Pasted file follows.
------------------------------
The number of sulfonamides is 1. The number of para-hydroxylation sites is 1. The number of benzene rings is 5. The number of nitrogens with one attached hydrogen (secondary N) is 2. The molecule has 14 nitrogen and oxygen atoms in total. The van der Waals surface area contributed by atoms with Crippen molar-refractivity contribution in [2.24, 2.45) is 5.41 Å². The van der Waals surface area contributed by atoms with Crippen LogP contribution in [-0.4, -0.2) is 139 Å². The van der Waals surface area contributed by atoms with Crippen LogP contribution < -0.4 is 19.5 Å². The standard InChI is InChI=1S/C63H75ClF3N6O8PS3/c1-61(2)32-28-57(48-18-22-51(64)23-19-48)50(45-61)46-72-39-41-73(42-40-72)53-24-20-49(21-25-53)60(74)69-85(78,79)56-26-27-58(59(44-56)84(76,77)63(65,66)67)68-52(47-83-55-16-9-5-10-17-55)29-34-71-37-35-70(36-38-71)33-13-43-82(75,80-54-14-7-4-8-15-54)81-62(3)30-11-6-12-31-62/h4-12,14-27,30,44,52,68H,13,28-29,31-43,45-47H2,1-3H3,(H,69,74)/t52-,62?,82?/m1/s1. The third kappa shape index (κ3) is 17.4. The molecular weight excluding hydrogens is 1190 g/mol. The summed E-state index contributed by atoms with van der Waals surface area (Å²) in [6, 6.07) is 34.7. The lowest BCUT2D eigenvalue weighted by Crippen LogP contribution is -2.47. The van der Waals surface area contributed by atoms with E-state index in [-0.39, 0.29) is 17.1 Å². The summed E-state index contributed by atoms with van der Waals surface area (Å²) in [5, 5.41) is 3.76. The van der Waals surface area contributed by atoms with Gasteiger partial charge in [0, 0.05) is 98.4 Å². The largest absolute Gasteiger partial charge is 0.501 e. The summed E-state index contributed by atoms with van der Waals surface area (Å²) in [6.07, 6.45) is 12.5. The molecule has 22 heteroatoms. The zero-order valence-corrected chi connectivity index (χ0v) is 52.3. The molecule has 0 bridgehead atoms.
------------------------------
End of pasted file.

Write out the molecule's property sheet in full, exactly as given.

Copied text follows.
The number of sulfonamides is 1. The number of para-hydroxylation sites is 1. The number of benzene rings is 5. The number of nitrogens with one attached hydrogen (secondary N) is 2. The molecule has 14 nitrogen and oxygen atoms in total. The van der Waals surface area contributed by atoms with Crippen molar-refractivity contribution in [2.24, 2.45) is 5.41 Å². The van der Waals surface area contributed by atoms with Crippen LogP contribution in [-0.4, -0.2) is 139 Å². The van der Waals surface area contributed by atoms with Crippen LogP contribution < -0.4 is 19.5 Å². The standard InChI is InChI=1S/C63H75ClF3N6O8PS3/c1-61(2)32-28-57(48-18-22-51(64)23-19-48)50(45-61)46-72-39-41-73(42-40-72)53-24-20-49(21-25-53)60(74)69-85(78,79)56-26-27-58(59(44-56)84(76,77)63(65,66)67)68-52(47-83-55-16-9-5-10-17-55)29-34-71-37-35-70(36-38-71)33-13-43-82(75,80-54-14-7-4-8-15-54)81-62(3)30-11-6-12-31-62/h4-12,14-27,30,44,52,68H,13,28-29,31-43,45-47H2,1-3H3,(H,69,74)/t52-,62?,82?/m1/s1. The third kappa shape index (κ3) is 17.4. The molecular weight excluding hydrogens is 1190 g/mol. The summed E-state index contributed by atoms with van der Waals surface area (Å²) in [6, 6.07) is 34.7. The lowest BCUT2D eigenvalue weighted by Crippen LogP contribution is -2.47. The van der Waals surface area contributed by atoms with E-state index in [-0.39, 0.29) is 17.1 Å². The summed E-state index contributed by atoms with van der Waals surface area (Å²) in [5, 5.41) is 3.76. The van der Waals surface area contributed by atoms with Gasteiger partial charge in [0, 0.05) is 98.4 Å². The largest absolute Gasteiger partial charge is 0.501 e. The summed E-state index contributed by atoms with van der Waals surface area (Å²) in [6.07, 6.45) is 12.5. The molecule has 22 heteroatoms. The zero-order valence-corrected chi connectivity index (χ0v) is 52.3. The molecule has 0 bridgehead atoms.